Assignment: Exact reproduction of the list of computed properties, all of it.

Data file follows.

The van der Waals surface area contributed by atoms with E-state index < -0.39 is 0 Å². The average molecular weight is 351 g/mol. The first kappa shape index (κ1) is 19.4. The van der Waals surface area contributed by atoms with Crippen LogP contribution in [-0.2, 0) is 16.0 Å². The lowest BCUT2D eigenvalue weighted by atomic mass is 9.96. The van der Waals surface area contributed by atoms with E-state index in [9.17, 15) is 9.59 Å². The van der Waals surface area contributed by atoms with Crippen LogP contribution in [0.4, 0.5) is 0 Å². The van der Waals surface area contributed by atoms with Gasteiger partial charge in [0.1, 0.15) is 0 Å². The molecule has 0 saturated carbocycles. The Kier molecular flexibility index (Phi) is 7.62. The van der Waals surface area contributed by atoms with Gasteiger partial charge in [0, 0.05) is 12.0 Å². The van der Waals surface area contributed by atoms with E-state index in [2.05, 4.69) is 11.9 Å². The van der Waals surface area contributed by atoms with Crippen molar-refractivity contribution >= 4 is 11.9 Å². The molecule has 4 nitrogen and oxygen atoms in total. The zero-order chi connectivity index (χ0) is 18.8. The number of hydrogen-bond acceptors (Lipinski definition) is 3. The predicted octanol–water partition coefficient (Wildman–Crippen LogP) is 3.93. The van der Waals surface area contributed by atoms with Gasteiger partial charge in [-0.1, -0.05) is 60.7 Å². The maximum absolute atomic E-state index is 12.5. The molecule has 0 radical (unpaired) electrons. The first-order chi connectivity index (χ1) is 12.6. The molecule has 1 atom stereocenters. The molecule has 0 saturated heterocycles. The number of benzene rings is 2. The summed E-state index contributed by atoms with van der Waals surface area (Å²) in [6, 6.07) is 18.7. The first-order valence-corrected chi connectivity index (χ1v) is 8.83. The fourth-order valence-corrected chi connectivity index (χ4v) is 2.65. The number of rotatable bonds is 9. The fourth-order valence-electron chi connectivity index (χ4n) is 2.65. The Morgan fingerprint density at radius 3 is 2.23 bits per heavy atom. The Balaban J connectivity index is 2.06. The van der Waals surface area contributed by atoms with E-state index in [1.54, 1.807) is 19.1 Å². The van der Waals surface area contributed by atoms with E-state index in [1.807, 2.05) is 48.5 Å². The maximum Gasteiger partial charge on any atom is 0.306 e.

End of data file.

The van der Waals surface area contributed by atoms with E-state index < -0.39 is 0 Å². The average molecular weight is 351 g/mol. The first kappa shape index (κ1) is 19.4. The van der Waals surface area contributed by atoms with Crippen LogP contribution in [-0.2, 0) is 16.0 Å². The lowest BCUT2D eigenvalue weighted by atomic mass is 9.96. The van der Waals surface area contributed by atoms with E-state index in [9.17, 15) is 9.59 Å². The van der Waals surface area contributed by atoms with Crippen LogP contribution in [0.4, 0.5) is 0 Å². The van der Waals surface area contributed by atoms with Gasteiger partial charge in [0.1, 0.15) is 0 Å². The molecule has 0 saturated carbocycles. The Kier molecular flexibility index (Phi) is 7.62. The van der Waals surface area contributed by atoms with Gasteiger partial charge in [0, 0.05) is 12.0 Å². The van der Waals surface area contributed by atoms with E-state index in [2.05, 4.69) is 11.9 Å². The van der Waals surface area contributed by atoms with Crippen molar-refractivity contribution >= 4 is 11.9 Å². The molecule has 4 nitrogen and oxygen atoms in total. The zero-order chi connectivity index (χ0) is 18.8. The number of hydrogen-bond acceptors (Lipinski definition) is 3. The predicted octanol–water partition coefficient (Wildman–Crippen LogP) is 3.93. The van der Waals surface area contributed by atoms with Gasteiger partial charge in [-0.1, -0.05) is 60.7 Å². The maximum absolute atomic E-state index is 12.5. The molecule has 0 radical (unpaired) electrons. The first-order chi connectivity index (χ1) is 12.6. The molecule has 1 atom stereocenters. The molecule has 0 saturated heterocycles. The number of benzene rings is 2. The summed E-state index contributed by atoms with van der Waals surface area (Å²) in [6, 6.07) is 18.7. The first-order valence-corrected chi connectivity index (χ1v) is 8.83. The fourth-order valence-corrected chi connectivity index (χ4v) is 2.65. The number of rotatable bonds is 9. The fourth-order valence-electron chi connectivity index (χ4n) is 2.65. The Morgan fingerprint density at radius 3 is 2.23 bits per heavy atom. The Balaban J connectivity index is 2.06. The van der Waals surface area contributed by atoms with E-state index in [1.54, 1.807) is 19.1 Å². The van der Waals surface area contributed by atoms with E-state index in [1.807, 2.05) is 48.5 Å². The maximum Gasteiger partial charge on any atom is 0.306 e.